Freemium and Segmentation «
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How do games on Facebook make money?

That’s how the conversation started: no hello, no context, right to the heart of the matter. I love it when fellow geeks IM me.

My friend has a lot of experience in software and tabletop games, but has stayed away from the Privacy Destroyer. From the outside, online games didn’t seem to make any sort of sense – if it’s one free click to add a game to a social profile, how do you sell your game? How do you make any money at all?

The answer is that there’s a bit of advertising and merchandising, but by far the bulk of the profit is in virtual currencies. Pay $10, get 75 gold coins you can spend in-game on items, upgrades, downtime removal, etc.

It’s successful because it allows for perfect market segmentation. Some of your customers are willing to pay much more for your product than others, whether you price low or high you’ll lose some potential profit. Losing potential profit is deeply painful to entrepreneurs, so you sell a copy of the product at the low price and another at the high — and to keep it from looking silly, you differentiate them by calling one “premium”, or limiting quantities of one, or selling it in a bargain bin after six weeks, or selling in different venues (soda machine vs. grocery store); anything that lets you charge multiple prices with a straight face.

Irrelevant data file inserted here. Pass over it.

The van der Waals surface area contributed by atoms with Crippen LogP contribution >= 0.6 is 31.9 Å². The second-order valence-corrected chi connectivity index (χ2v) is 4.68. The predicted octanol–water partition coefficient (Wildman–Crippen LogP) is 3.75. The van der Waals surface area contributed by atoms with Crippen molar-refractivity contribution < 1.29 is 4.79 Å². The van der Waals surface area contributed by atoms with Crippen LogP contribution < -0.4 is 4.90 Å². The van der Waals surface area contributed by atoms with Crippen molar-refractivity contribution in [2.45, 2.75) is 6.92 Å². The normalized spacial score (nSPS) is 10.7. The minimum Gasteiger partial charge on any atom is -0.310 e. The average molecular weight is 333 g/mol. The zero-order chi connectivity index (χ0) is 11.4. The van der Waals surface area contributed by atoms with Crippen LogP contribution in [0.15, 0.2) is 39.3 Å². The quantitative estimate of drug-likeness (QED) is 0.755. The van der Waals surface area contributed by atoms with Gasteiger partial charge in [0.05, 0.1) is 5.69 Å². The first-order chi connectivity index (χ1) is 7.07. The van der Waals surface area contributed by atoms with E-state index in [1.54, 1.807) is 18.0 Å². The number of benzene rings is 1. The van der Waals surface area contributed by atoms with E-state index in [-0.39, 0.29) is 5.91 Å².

If you do this wrong, people will mock you mercilessly and the nerds will point out you’re really selling only one product. (But you won’t notice because you’ll be busy trucking your wheelbarrows of cash down to the bank.)

This is so powerful that Facebook games (and a growing number of other games with low distribution costs) are “free to play” (f2p) or “freemium”. You can play as long as you like for free and buy virtual currency if and when you see something interesting.

Virtual currencies allow for perfect segmentation. If Alice thinks your game is worth $5, that’s what you’ll get from her. If Bob thinks it’s worth $5,000, you’ll get it from him for the exact same game. I’m not exaggerating; last week a payment processor shared data on their top five spenders:

From a traditional gaming perspective, Facebook games look like the purest kind of bubble, a lunatic asylum dosed with crystal meth. Don’t charge for your game? Don’t sell expansions? Get everyone to bother their friends? Offer gold coins for taking surveys?

It’s not insane, low distribution costs and efficient capturing revenue so efficiently means a fundamentally different business model. And a great environment for making games.

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